Wisconsin Football Recruiting
There are two ways to be very good at College Football.
- You recruit at such a high caliber that most other schools cannot compete with you (ie, Alabama, Ohio State, Clemson, Georgia, etc)
- You develop your recruits through four to five years, striking gold on a few hidden gems, but generally relying on structure, program culture, and a little bit of luck.
The Wisconsin Badgers live largely in the latter category. That is not to say as a slight. Since Barry Alvarez arrived in 1990 as head football coach, the culture of Wisconsin football was changed for good. Winning became common, but maybe more importantly, it became expected.
Like every good program, Wisconsin forged an identity. As a state school, they embodied what their state provided in football.
Big, strong, and burly football players. And it has worked. Over the last 30 years, the Badgers have six conference championships, seven Rose Bowl appearances, and more than a dozen All-Americans. On top of that, the production of NFL talent out of Madison has skyrocketed and sits at 31 players currently active.
This success has catapulted the Badgers into the national conversation. With that success, expectations rise. When expectations rise, there comes increased exposure. Where there is exposure, there comes recognition. Right now, Wisconsin sits just behind the top tier in the Big Ten based on expectations, exposure, and recognition. While it’s fair to say they’re above the likes of Iowa and Nebraska right now, it is equal to say they’re a ways behind Ohio State, Michigan, and Penn State as a brand. Most notably, the Buckeyes.
Where Wisconsin Stands Recruiting
Wisconsin is not a recruiting powerhouse. As noted, they thrive in development, structure, and overall program culture. Some of this is expected. Recruiting in college football is dictated by the powers in the sport. Regional powers like Ohio State, Michigan, and Notre Dame have the most success recruiting in this part of the country. Their athleticism in the trenches and outside skill positions outclasses every Badger team. However, where the Badgers have been able to compete for the best with these schools is in the trenches. Even with a significant discrepancy in talent.
In 2011, the recruiting class for a Badger team coming off its first Rose Bowl appearance in a decade was .8309. In 2014, the incoming recruiting class averaged a rating of .8478. Both of those average out to a mid-tier three-star prospect, and averaged 7th total in the Big Ten. And still, the Badgers found a way not to just win, but outperform the ratings and talent on the roster that on paper would suggest otherwise.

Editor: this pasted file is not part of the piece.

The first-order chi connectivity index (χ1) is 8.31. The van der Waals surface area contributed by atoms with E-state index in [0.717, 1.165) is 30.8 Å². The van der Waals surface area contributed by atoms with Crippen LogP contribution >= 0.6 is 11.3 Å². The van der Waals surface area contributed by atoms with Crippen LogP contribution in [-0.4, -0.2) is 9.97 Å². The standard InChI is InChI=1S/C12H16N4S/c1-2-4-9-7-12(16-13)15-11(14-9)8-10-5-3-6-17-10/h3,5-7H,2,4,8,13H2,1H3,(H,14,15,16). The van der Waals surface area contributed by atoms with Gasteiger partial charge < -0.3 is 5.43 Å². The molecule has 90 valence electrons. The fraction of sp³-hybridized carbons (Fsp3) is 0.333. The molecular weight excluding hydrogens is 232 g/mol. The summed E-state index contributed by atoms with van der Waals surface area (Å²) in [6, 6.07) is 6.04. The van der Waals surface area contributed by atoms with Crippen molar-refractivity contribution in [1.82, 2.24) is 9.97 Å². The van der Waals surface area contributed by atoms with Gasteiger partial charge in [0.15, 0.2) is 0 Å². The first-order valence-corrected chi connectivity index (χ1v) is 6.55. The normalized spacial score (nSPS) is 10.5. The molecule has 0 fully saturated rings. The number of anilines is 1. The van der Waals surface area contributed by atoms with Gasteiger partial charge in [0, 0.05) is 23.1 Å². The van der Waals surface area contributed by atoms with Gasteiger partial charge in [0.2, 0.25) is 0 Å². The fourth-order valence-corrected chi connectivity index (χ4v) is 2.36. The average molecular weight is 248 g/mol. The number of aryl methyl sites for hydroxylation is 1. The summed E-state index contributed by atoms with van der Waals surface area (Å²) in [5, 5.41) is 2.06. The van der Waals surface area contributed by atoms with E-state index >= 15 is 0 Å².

Furthermore, each of these teams that followed would have a ceiling. In the span of 2011-2015, Wisconsin went 2-10 vs Ohio State, the SEC, and bowl games combined. The common Achilles heel? Athleticism. While they would perform well in the trenches, have a great running back, and a dependable defense, their capabilities were maxed out at 9-10 win seasons. For most programs, that’s not just acceptable, but rather incredible. However, it can create a sense of complacency, which no fan base can tolerate. With that being said, since Paul Chryst came to Madison in the winter of 2014, Wisconsin has seen an exponential rise in recruiting.
Now, entering Chryst’s seventh year as Head Coach, the Badgers last three recruiting classes go like this (per 247 sports):
Of this group, two are five stars, and 14 have a grade of .90 or higher. Culminating with 2021’s record-setting class, recruiting for the Wisconsin football program has clearly never been in a better place. This class ranks third overall in the Big Ten, and 15th nationally. Clearly, the Badgers are taking the next step as a regional power in recruiting.
What This Means
As shown, the average recruiting class rating for Wisconsin has grown nearly six full points in the last decade. Of the 14 highest-rated recruits in the last four years, half are offensive lineman. Every great program in college football has its foundation in the interior. While Wisconsin did well developing here, the weakness of previous iterations of lineman was lacking in true athleticism and explosiveness. With new incomers like five-star Nolan Rucci joining highly touted recruits like previous five-star Logan Brown, and fellow Top 100 recruit Trey Wedig, the Badgers now sport the athleticism to take on powers like the Buckeyes, Wolverines, and Nittany Lions in the trenches.
Although it is important to tout this, it should be noted much more will be needed to take the next step as a regional power. This takes Chryst and company one step closer to truly competing with the likes of Ohio State, Michigan, and Penn State on a year to year basis, but more is needed. To further raise the ceiling of expectations, this recruiting success will have to expand into skill position players. As seen with the recruitments of Graham Mertz and Jalen Berger, the capacity is there. Now, they’ll have to continue it.
For the better part of the last 30 years, the Badgers have outperformed their ratings, rankings, projections, whatever you have. Through structure, development, and culture, the foundation has been set. This foundation is the core principle to providing success for years to come. Nevertheless, the previous ceiling that hung above Wisconsin teams in the past is starting to see cracks. If the recruiting trends maintain their growth, Wisconsin should not only raise that ceiling but break through it.